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Saturday, December 17, 2016

A Mountain Lion Kill

The other morning, my friend called to tell me that there was a dead elk on her land. She'd seen the carcass as she drove out for the day and asked if I'd go take a look to see if I could tell what had killed the elk.

I went to have a look. I saw the carcass almost right away based on her description of the location, and I stopped to scan the world around it to see if any predators were around. I didn't see anything scary so I went closer.

It was a cow elk. It was partially covered by snow and debris but the body was completely intact. It was obvious to me that the covering was intentional. Based on that clue, I immediately was sure that a mountain lion had killed her. Then I saw the mountain lion tracks in the snow, confirming my conclusion. It was a fast and precise kill, probably a severed spinal cord, that left no blood in the snow.

I took a few steps backward and again scanned the world around me. Was the mountain lion watching me? Was he nearby? Was he up high in the trees that were next to me? I couldn't see him but I imagined that I could feel his eyes boring into my back.

Seeing no danger, I turned back to the carcass, and my heart broke for the cow elk and her calf. I could see that she was lactating and her calf had been nursing up until the time of her death. I wanted to cry for that calf who surely wasn't too far away and for the mother who surely didn't want to leave her calf behind.

I pushed those thoughts aside so that I could work quickly. I had come prepared with trail cameras to document the predators or scavengers who would consume the carcass. It comforts me to some extent to know that other animals will flourish due to this windfall of calories and nutrition. I quickly set up the cameras, and I departed.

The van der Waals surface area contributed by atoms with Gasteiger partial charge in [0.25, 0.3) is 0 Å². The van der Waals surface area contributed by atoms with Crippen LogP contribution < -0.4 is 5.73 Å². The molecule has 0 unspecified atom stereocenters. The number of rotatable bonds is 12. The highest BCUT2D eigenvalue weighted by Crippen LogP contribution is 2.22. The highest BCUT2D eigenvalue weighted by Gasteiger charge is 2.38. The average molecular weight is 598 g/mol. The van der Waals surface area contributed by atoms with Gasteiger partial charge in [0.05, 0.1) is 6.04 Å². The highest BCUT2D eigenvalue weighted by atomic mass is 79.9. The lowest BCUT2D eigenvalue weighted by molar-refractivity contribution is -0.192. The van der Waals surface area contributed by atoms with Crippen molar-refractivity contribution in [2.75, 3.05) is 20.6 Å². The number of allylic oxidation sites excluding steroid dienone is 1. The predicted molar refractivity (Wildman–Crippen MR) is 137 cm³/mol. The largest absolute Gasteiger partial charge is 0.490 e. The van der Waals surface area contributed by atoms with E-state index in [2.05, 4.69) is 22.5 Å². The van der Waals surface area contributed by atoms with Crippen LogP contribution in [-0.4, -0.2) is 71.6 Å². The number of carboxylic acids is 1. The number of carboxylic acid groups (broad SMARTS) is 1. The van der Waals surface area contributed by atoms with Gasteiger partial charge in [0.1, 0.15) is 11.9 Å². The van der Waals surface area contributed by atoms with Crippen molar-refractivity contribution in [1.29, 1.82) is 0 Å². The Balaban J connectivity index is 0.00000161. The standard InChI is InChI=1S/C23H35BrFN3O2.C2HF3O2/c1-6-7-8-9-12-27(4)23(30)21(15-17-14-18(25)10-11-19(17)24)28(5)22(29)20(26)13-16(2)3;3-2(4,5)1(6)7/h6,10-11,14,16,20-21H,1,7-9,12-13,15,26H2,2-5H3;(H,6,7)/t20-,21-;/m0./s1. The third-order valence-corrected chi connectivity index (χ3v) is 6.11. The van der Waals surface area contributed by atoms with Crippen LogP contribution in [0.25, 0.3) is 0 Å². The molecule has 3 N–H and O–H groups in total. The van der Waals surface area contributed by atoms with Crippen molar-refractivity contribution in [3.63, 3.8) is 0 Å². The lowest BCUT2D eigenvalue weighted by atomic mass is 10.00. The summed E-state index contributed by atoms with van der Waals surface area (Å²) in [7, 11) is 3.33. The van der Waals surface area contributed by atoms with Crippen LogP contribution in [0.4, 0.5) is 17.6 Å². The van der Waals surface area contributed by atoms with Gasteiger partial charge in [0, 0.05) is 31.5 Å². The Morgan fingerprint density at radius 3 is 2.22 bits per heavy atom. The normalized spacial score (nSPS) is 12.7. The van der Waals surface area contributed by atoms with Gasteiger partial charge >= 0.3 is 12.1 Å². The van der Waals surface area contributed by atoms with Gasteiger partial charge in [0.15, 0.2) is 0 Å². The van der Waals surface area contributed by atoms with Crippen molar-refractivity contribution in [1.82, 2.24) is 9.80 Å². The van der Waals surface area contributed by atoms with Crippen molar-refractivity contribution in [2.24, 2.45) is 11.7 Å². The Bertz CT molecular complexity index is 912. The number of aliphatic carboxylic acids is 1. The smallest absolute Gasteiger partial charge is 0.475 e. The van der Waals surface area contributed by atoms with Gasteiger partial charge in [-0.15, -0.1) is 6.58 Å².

I picked up the memory cards from the cameras yesterday at midday. They told me that the mountain lion who killed the elk arrived a couple of hours after I set up the cameras. I was astounded to see from the trail camera photos that he arrived in daylight because this was a spot very close to a road and houses.

He was very wary, constantly scanning the world around him.

In between his nervous scanning, he started to work on the carcass. First he removed a lot of fur. Then, he had to break through the outer body wall. That takes great strength that you can almost sense in the next photo.

He stopped to scan again. When I saw this photo, I realized that I know this cat. He's been traveling through our area for at least a year. He has a distinctive abdominal bulge that you can see in this photo. I'm not sure what it is - but I do know that he seems as strong and as healthy as ever so it isn't preventing him from hunting and thriving.

This photo gives you a good sense of the relative sizes of the lion and the elk. The elk was at least twice as big as the lion, yet the lion took her down seemingly with ease.

This photo shows you how close to people he was. Do you see the vehicle behind him?

He took a break from eating after a while, and he stopped to pose for my camera briefly as he left to rest.
I also have a camera recording video, and I'll share that video very soon. I think that he'll be working on this carcass for a while if nothing goes awry.

I feel privileged to be able to see this secret life of our forest's fiercest predator. I promise that I'll share more of this episode in future posts.